Every time you delegate tasks to unlicensed assistive personnel (UAPs), you’re legally accountable for the outcome. What can you do to reduce your malpractice risk? Here are some tips:
1. Assess the patient’s needs, the staff available to meet those needs, and the
level of supervision required for a UAP to safely perform any task you
delegate;

2. Know the training and qualifications of the UAPs you supervise;

3. Assign the right person to carry out a task, based on her competence and
the patient’s condition;

4. Provide clear directions for the task you want performed. Ensure that the
UAP understands your expectations and knows to ask for help if questions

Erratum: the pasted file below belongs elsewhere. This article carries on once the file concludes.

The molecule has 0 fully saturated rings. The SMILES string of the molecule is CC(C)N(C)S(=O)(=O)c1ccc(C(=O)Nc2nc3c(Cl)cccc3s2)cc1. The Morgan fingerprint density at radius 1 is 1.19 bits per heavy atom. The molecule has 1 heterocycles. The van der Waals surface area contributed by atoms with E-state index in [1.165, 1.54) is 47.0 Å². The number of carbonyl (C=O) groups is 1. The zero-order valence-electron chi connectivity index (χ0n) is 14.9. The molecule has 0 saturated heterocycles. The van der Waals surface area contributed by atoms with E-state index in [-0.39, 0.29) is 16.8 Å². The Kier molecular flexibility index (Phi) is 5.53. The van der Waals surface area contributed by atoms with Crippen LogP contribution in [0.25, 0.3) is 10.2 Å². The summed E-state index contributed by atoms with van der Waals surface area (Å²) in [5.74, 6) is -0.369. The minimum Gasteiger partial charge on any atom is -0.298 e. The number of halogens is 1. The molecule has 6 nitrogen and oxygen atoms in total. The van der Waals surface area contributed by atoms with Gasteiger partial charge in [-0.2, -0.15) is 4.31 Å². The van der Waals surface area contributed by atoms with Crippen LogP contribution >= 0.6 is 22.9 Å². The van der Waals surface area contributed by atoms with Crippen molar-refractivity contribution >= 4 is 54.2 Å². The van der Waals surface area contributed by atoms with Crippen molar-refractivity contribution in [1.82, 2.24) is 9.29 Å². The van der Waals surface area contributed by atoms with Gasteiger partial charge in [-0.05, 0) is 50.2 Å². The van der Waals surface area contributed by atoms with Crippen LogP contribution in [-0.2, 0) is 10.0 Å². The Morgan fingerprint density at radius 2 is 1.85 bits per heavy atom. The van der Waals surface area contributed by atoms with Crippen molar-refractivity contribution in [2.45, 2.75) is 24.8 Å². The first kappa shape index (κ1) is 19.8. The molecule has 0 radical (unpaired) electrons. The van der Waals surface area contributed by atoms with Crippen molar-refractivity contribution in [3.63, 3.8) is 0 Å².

or problems arise;

5. Monitor the UAP’s performance of the task and the patient’s response; and

6. Accurately document the care provided.

Once a UAP is hired, the supervisor must delegate tasks appropriate to the UAP’s training,
credentials, and experience. If the tasks exceed the UAP’s competency level, the employer may be liable for negligent training. Furthermore, under the theory of vicarious liability nurses, physicians, facilities, or agencies may be held responsible for UAPs’ actions. In essence, a supervisor is liable if she assigns inappropriate tasks to anyone who lacks the skill or training to perform them. A good way to prepare UAP’s is to provide standardized training or testing in basic skills and to assign only tasks in which the UAP’s have shown competency.

III. Inadequate Staffing.